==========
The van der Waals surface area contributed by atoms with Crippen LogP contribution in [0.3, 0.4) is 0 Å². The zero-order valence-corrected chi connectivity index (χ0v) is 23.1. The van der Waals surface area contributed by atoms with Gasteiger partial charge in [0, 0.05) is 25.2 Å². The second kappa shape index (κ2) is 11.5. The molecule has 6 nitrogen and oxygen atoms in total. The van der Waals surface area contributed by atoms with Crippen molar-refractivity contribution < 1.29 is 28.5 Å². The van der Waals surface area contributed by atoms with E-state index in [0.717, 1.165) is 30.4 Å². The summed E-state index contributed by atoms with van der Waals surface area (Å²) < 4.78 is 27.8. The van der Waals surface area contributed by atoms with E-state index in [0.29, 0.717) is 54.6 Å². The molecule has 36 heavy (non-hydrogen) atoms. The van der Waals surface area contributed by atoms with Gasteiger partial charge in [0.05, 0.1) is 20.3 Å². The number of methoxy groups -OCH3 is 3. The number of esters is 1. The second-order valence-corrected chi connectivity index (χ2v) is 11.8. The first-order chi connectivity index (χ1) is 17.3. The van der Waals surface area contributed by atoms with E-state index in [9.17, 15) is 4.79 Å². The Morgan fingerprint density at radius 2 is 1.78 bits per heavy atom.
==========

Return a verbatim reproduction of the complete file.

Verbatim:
The van der Waals surface area contributed by atoms with Crippen LogP contribution in [0.3, 0.4) is 0 Å². The zero-order valence-corrected chi connectivity index (χ0v) is 23.1. The van der Waals surface area contributed by atoms with Gasteiger partial charge in [0, 0.05) is 25.2 Å². The second kappa shape index (κ2) is 11.5. The molecule has 6 nitrogen and oxygen atoms in total. The van der Waals surface area contributed by atoms with Crippen molar-refractivity contribution < 1.29 is 28.5 Å². The van der Waals surface area contributed by atoms with E-state index in [0.717, 1.165) is 30.4 Å². The summed E-state index contributed by atoms with van der Waals surface area (Å²) < 4.78 is 27.8. The van der Waals surface area contributed by atoms with E-state index in [0.29, 0.717) is 54.6 Å². The molecule has 36 heavy (non-hydrogen) atoms. The van der Waals surface area contributed by atoms with Gasteiger partial charge in [0.05, 0.1) is 20.3 Å². The number of methoxy groups -OCH3 is 3. The number of esters is 1. The second-order valence-corrected chi connectivity index (χ2v) is 11.8. The first-order chi connectivity index (χ1) is 17.3. The van der Waals surface area contributed by atoms with E-state index in [9.17, 15) is 4.79 Å². The Morgan fingerprint density at radius 2 is 1.78 bits per heavy atom.